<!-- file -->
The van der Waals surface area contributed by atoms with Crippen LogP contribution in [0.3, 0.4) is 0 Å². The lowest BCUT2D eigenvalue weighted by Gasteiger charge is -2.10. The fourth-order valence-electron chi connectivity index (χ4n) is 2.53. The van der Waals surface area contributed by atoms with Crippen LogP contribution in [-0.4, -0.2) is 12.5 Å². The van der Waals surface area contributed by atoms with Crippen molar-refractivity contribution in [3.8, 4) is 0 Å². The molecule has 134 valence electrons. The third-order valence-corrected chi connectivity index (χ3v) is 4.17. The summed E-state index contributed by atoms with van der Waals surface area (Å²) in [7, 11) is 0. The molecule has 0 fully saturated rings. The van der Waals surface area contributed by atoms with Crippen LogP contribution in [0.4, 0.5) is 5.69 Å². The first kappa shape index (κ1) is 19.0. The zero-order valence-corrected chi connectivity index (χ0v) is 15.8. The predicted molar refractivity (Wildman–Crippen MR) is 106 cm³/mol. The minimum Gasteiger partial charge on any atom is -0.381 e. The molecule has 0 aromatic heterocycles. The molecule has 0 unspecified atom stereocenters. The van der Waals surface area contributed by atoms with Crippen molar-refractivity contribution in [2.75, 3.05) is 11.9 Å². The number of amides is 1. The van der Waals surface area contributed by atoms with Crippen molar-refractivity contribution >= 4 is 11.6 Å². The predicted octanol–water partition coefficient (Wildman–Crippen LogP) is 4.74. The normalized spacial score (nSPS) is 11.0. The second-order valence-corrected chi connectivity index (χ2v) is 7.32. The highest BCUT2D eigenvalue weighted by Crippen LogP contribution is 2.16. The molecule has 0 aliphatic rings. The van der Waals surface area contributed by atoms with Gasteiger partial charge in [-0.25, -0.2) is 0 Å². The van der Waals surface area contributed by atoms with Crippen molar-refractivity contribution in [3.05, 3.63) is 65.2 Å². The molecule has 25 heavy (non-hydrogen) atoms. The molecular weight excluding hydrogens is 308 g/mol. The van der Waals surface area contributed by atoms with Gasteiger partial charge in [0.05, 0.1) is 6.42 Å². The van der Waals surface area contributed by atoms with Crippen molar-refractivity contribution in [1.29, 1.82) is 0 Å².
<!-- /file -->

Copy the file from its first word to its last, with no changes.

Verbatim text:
The van der Waals surface area contributed by atoms with Crippen LogP contribution in [0.3, 0.4) is 0 Å². The lowest BCUT2D eigenvalue weighted by Gasteiger charge is -2.10. The fourth-order valence-electron chi connectivity index (χ4n) is 2.53. The van der Waals surface area contributed by atoms with Crippen LogP contribution in [-0.4, -0.2) is 12.5 Å². The van der Waals surface area contributed by atoms with Crippen molar-refractivity contribution in [3.8, 4) is 0 Å². The molecule has 134 valence electrons. The third-order valence-corrected chi connectivity index (χ3v) is 4.17. The summed E-state index contributed by atoms with van der Waals surface area (Å²) in [7, 11) is 0. The molecule has 0 fully saturated rings. The van der Waals surface area contributed by atoms with Crippen LogP contribution in [0.4, 0.5) is 5.69 Å². The first kappa shape index (κ1) is 19.0. The zero-order valence-corrected chi connectivity index (χ0v) is 15.8. The predicted molar refractivity (Wildman–Crippen MR) is 106 cm³/mol. The minimum Gasteiger partial charge on any atom is -0.381 e. The molecule has 0 aromatic heterocycles. The molecule has 0 unspecified atom stereocenters. The van der Waals surface area contributed by atoms with Crippen molar-refractivity contribution in [2.75, 3.05) is 11.9 Å². The number of amides is 1. The van der Waals surface area contributed by atoms with Crippen molar-refractivity contribution >= 4 is 11.6 Å². The predicted octanol–water partition coefficient (Wildman–Crippen LogP) is 4.74. The normalized spacial score (nSPS) is 11.0. The second-order valence-corrected chi connectivity index (χ2v) is 7.32. The highest BCUT2D eigenvalue weighted by Crippen LogP contribution is 2.16. The molecule has 0 aliphatic rings. The van der Waals surface area contributed by atoms with Gasteiger partial charge in [-0.25, -0.2) is 0 Å². The van der Waals surface area contributed by atoms with Crippen molar-refractivity contribution in [3.05, 3.63) is 65.2 Å². The molecule has 25 heavy (non-hydrogen) atoms. The molecular weight excluding hydrogens is 308 g/mol. The van der Waals surface area contributed by atoms with Gasteiger partial charge in [0.05, 0.1) is 6.42 Å². The van der Waals surface area contributed by atoms with Crippen molar-refractivity contribution in [1.29, 1.82) is 0 Å².